August 2022

Starting out with One Shot Color; AP Corner September 2022

by Don Selle

m42-early.jpgWhen you are starting out in astrophotography (AP) and selecting the components of your imaging rig there are a lot of decisions you need to make. In my opinion your first imaging rig should be adequate for the task, straight forward and easy to use. Rather than acquiring top of the line equipment that well known imagers are using, you should aim to select equipment that is easy to use which will make completing your first images as straight forward as possible. 

For many beginning astroimagers, there can be a steep curve with new technologies that need to be mastered. As a result, for many, the first images completed are the most important. Early success is the surest prevention for the frustration and burn which leads many beginning astroimagers to throw in the towel. Your choice of camera can help make that early success possible.

Back in the day, the standard advice to newbies was that they start out with a good mount, and an 80 mm (or shorter) focal length refractor, still good advice today. Back then, the choice of cameras on a beginner’s budget was very limited. In the Early 2000s, monochrome CCD cameras were the thing, as CMOS camera technology was still in its infancy, and was considered not to have the sensitivity required for AP. 

Messier Objects for September

Original article appears in GuideStar September, 2020.

by Jim King

M17 M18 M23.pngThis is a series of columns primarily revolving around observing the Messier Catalogue.  The intent is to provide the reader a sampling of the Messier objects each month that are most visible in the time frame the column is published.  Hence, these deep sky objects should be easily identifiable in and around the month of September.  Some months may have a special treat in addition to the Messier Objects.  Check the trailer.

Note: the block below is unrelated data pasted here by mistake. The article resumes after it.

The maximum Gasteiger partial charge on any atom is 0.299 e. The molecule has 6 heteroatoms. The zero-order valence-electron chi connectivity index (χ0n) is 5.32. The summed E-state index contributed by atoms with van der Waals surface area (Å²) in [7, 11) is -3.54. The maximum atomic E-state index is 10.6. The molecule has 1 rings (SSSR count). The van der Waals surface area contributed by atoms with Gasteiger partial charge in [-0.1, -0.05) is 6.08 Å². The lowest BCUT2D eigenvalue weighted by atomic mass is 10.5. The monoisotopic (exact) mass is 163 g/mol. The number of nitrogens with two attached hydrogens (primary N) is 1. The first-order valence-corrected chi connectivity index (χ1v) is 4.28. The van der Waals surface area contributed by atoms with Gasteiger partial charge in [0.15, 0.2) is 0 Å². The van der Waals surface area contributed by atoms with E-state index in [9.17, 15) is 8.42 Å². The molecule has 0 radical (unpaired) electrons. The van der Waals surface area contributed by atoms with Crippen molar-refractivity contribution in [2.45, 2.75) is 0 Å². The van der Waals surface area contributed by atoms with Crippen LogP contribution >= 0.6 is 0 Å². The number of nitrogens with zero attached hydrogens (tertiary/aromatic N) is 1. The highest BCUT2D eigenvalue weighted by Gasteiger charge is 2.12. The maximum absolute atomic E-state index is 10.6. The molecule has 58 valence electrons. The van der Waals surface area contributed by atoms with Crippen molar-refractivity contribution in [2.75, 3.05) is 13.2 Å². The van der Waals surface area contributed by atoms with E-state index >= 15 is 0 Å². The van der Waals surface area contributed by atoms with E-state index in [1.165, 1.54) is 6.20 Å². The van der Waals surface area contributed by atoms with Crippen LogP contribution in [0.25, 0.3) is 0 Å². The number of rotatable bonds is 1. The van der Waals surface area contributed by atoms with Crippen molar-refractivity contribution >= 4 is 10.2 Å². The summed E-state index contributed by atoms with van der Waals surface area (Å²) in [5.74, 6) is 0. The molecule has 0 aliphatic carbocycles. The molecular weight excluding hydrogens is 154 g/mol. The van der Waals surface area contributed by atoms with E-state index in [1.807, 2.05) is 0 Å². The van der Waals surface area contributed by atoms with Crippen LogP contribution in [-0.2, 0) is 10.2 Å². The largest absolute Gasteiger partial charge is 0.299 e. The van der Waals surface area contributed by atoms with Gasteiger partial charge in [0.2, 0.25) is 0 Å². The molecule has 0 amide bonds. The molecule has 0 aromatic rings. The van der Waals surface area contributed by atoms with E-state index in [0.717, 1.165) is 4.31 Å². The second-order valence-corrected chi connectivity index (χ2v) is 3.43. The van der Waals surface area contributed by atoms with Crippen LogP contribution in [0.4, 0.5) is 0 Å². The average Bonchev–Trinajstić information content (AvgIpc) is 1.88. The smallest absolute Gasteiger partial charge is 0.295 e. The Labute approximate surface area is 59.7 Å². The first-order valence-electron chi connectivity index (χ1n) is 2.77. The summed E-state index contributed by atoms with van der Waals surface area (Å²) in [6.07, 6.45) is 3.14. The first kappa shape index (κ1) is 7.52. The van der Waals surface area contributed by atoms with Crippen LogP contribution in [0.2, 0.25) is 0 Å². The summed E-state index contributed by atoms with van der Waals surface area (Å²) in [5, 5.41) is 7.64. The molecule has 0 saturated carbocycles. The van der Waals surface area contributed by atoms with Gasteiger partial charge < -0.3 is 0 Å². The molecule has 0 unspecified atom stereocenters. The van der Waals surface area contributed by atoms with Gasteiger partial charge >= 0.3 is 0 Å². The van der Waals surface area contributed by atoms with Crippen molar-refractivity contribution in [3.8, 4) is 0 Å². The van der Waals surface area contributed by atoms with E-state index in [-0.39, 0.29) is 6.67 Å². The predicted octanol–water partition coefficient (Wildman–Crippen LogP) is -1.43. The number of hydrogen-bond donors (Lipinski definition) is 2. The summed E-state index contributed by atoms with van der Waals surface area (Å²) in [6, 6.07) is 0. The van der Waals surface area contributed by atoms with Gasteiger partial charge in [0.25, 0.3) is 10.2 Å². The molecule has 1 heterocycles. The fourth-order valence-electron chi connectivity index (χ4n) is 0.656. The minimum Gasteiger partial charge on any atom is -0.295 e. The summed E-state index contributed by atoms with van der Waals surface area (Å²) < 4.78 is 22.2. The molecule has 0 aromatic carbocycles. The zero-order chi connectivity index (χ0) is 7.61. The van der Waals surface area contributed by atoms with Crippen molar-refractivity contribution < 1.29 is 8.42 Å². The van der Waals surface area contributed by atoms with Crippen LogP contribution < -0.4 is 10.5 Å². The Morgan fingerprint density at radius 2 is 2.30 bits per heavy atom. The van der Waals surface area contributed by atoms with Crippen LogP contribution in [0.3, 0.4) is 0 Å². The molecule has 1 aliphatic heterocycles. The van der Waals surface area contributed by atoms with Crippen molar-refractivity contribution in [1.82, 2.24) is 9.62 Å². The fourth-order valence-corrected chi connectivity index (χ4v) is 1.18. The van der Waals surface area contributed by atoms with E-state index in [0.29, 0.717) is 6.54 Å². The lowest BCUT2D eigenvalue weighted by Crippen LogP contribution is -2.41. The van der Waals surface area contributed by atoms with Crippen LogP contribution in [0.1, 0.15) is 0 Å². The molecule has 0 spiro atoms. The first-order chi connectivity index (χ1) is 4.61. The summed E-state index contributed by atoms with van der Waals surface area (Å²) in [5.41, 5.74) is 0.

The Sagittarius Milky Way contains so many notable objects that it is easy to overlook some of the smaller treats.  M23, for example, all but hides in the southwest corner of a dark and inconspicuous valley that slices through the hub of our Galaxy.  Yet this open cluster of 150 or more stars spreads across 15 light years and is deceivingly dynamic.

 

 

The Summer Triangle’s Hidden Treasures

by David Prosper

Summer Triangle Treasures-web.jpg

Lie down on the ground with a comfortable blanket or mat, or grab a lawn or gravity chair and sit luxuriously while facing up. You’ll quickly spot the major constellations about the Summer Triangle’s three corner stars: Lyra with bright star Vega, Cygnus with brilliant star Deneb, and Aquila with its blazing star, Altair. As you get comfortable and your eyes adjust, you’ll soon find yourself able to spot a few constellations hidden in plain sight in the region around the Summer Triangle: Vulpecula the FoxSagitta the Arrow, and Delphinus the Dolphin! You could call these the Summer Triangle’s “hidden treasures” – and they are hidden in plain sight for those that know where to look!

This article is distributed by NASA’s Night Sky Network (NSN). The NSN program supports astronomy clubs across the USA dedicated to astronomy outreach. Visit nightsky.jpl.nasa.gov to find local clubs, events, and more!

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